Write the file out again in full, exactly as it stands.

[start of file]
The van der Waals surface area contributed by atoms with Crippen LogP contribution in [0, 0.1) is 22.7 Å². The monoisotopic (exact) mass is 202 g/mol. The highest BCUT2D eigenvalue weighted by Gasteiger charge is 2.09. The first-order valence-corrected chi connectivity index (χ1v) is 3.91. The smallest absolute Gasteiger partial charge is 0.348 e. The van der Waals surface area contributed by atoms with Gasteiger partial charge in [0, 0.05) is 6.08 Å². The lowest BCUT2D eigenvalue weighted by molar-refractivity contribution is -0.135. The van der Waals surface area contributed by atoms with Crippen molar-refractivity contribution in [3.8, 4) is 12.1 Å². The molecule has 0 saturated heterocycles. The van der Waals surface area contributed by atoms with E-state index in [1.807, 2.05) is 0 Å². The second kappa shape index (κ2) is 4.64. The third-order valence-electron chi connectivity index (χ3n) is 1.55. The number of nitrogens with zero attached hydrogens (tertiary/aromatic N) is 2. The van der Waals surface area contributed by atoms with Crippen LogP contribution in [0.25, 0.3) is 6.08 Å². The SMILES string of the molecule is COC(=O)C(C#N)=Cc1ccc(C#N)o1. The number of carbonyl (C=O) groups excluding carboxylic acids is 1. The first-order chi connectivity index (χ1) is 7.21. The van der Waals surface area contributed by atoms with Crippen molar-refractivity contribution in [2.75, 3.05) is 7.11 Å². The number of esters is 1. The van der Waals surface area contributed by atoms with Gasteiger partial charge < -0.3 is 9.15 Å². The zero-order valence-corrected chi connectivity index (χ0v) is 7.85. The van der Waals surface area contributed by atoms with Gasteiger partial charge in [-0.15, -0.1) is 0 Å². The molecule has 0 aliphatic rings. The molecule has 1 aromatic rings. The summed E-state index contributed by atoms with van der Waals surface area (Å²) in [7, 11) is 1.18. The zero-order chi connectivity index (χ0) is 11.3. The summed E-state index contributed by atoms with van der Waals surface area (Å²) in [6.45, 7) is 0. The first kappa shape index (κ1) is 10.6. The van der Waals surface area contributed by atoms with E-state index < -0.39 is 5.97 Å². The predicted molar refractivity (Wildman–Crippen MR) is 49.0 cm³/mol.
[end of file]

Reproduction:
The van der Waals surface area contributed by atoms with Crippen LogP contribution in [0, 0.1) is 22.7 Å². The monoisotopic (exact) mass is 202 g/mol. The highest BCUT2D eigenvalue weighted by Gasteiger charge is 2.09. The first-order valence-corrected chi connectivity index (χ1v) is 3.91. The smallest absolute Gasteiger partial charge is 0.348 e. The van der Waals surface area contributed by atoms with Gasteiger partial charge in [0, 0.05) is 6.08 Å². The lowest BCUT2D eigenvalue weighted by molar-refractivity contribution is -0.135. The van der Waals surface area contributed by atoms with Crippen molar-refractivity contribution in [3.8, 4) is 12.1 Å². The molecule has 0 saturated heterocycles. The van der Waals surface area contributed by atoms with E-state index in [1.807, 2.05) is 0 Å². The second kappa shape index (κ2) is 4.64. The third-order valence-electron chi connectivity index (χ3n) is 1.55. The number of nitrogens with zero attached hydrogens (tertiary/aromatic N) is 2. The van der Waals surface area contributed by atoms with Crippen LogP contribution in [0.25, 0.3) is 6.08 Å². The SMILES string of the molecule is COC(=O)C(C#N)=Cc1ccc(C#N)o1. The number of carbonyl (C=O) groups excluding carboxylic acids is 1. The first-order chi connectivity index (χ1) is 7.21. The van der Waals surface area contributed by atoms with Crippen molar-refractivity contribution in [2.75, 3.05) is 7.11 Å². The number of esters is 1. The van der Waals surface area contributed by atoms with Gasteiger partial charge < -0.3 is 9.15 Å². The zero-order valence-corrected chi connectivity index (χ0v) is 7.85. The van der Waals surface area contributed by atoms with Gasteiger partial charge in [-0.15, -0.1) is 0 Å². The molecule has 0 aliphatic rings. The molecule has 1 aromatic rings. The summed E-state index contributed by atoms with van der Waals surface area (Å²) in [7, 11) is 1.18. The zero-order chi connectivity index (χ0) is 11.3. The summed E-state index contributed by atoms with van der Waals surface area (Å²) in [6.45, 7) is 0. The first kappa shape index (κ1) is 10.6. The van der Waals surface area contributed by atoms with E-state index < -0.39 is 5.97 Å². The predicted molar refractivity (Wildman–Crippen MR) is 49.0 cm³/mol.